It popped up on my social media feed that I’ve owned this car for two years now! Anyone who knows me will tell you that I rarely keep cars very long but, when I do, it’s because they’re really grown on me – or they’re a tough sell. This particular Audi 80 came my way when its previous owner, David Robertshaw, got in touch saying he needed to move it on.
I’m so glad he did because this little Audi’s been a little bit of a lifeline for me over the past two years, especially during the pandemic. It’s allowed me to reconnect with my classic car mojo after a succession of unreliable Citroëns, while being an absolute joy to work on. It’s been my companion when I’ve been sad, it’s kept my hands busy when we’ve been locked down and – just like I did on my first Audi 80 back in the early 1990s – it’s been fun fixing and upgrading,
Spending time in this car has had me thinking a lot. For one, this high-mileage example doesn’t have a single matching panel in terms of colour, and there’s more rust on it than I’d like, but it looks good from ten feet, I don’t mind jumping in it and parking it anywhere, and other drivers seem to like it, given that it must be one of the very few Audis out there that gets let out of side roads. Ah, yes, the joys of classic car ownership.
It’s one of those cars that always (and I mean always) have people asking me – it is a five cylinder? No, it’s not. At that point, they shrug dismissively. Ah well, their loss. No, it’s mere 80 CL and develops just 85bhp. It follows my car buying doctrine that, to get the most bang for your bucks, never go for the top model in the range – yes, I’ve missed out on GTis, Turbos and all manner of other cult cars, but I’ve had fun along the way.
This one of three Audis I own and, trust me, I’ve had plenty of stick along the way. Yes, I do use the indicators. No, I don’t tailgate people. And you absolutely never find me not letting someone in. But there is a solid reason for these gentle barbs from friends: Audi drivers really do seem to be the worst on the road.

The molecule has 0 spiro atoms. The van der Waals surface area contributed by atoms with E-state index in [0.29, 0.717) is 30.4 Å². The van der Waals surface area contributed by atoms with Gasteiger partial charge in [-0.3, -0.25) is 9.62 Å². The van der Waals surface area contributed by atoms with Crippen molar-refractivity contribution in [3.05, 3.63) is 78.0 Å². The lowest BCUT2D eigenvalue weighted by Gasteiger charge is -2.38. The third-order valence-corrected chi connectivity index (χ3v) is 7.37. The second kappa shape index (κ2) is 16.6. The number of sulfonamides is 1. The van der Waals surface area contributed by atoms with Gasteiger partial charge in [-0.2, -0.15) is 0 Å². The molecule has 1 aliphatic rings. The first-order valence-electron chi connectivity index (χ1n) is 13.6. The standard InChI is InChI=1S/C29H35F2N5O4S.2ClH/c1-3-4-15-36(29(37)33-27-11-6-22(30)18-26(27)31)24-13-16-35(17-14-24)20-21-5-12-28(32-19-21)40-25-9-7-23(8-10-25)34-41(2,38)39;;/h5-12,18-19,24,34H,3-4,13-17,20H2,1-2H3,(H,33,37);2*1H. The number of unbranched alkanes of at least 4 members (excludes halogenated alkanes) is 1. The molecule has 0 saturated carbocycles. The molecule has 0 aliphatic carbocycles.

It wasn’t always this way. Who can forget Audi’s TV ad narrated by Geoffrey Palmer, explaining how the Schmidts, the Muellers and the Reinharts would head for their summer villas by car? The Audi 100-owning Reinharts arrived first thanks to their aerodynamic Audi 100, which at a ‘steady 56mph slips along for 750 miles on a single tank of fuel.’ And summing it, he said, ‘If you want to get to the beach before the Germans, you better buy an Audi 100.’
I reckon sometime between the time of the launch of original A4 and the TT, Audi’s image changed – in the late-1990s when the world’s axis shifted and company car buyers stopped going for Mondeos and Vectras, instead buying premium German. In the 1970s, drivers in a hurry drove Cortinas, in the 1980s, they switched to Cavaliers, in the 1990s they went for BMWs and, since then, the mantle has been passed to Audi…
Which makes this brilliant advert, below, rather poignant. Aired in the aftermath of the launch of the A4, it portrayed an aggressive yuppie in an Audi before concluding that it wasn’t the car for him. The irony is that judging by the number of aggressively-driven Audi A3s and A5s, if this advert was recreated for 2021, this would be exactly the sort of car for him…
Does that make them worthy of all the barbs from my Citroën and Rover-driving friends, though? Of course not! As well as my Audi 80s, I also have a 2002 Audi A3 1.8T Quattro and, looking at that today, it’s a compact and subtly-styled car that just gets on with the job of being a fast hatchback without drawing any attention to itself – just how I like them.
That car really should fit into the era of the aggressive Audi, but it really isn’t. And it costs considerably less to buy than the equivalent Golf GTI does these days. So, I’m not going to let the antics of a few rogue fellow Audi drivers stop me enjoying my cars, even if there are now some British rivals on the fleet vying for my attention.
Instead, I’m going to jump back into my Audi 80, go for a little drive, and celebrate just how good this car has been to me during the pandemic. Money can’t buy that. Here’s to more time in it – I wonder if it’ll last another couple of years? Hope so…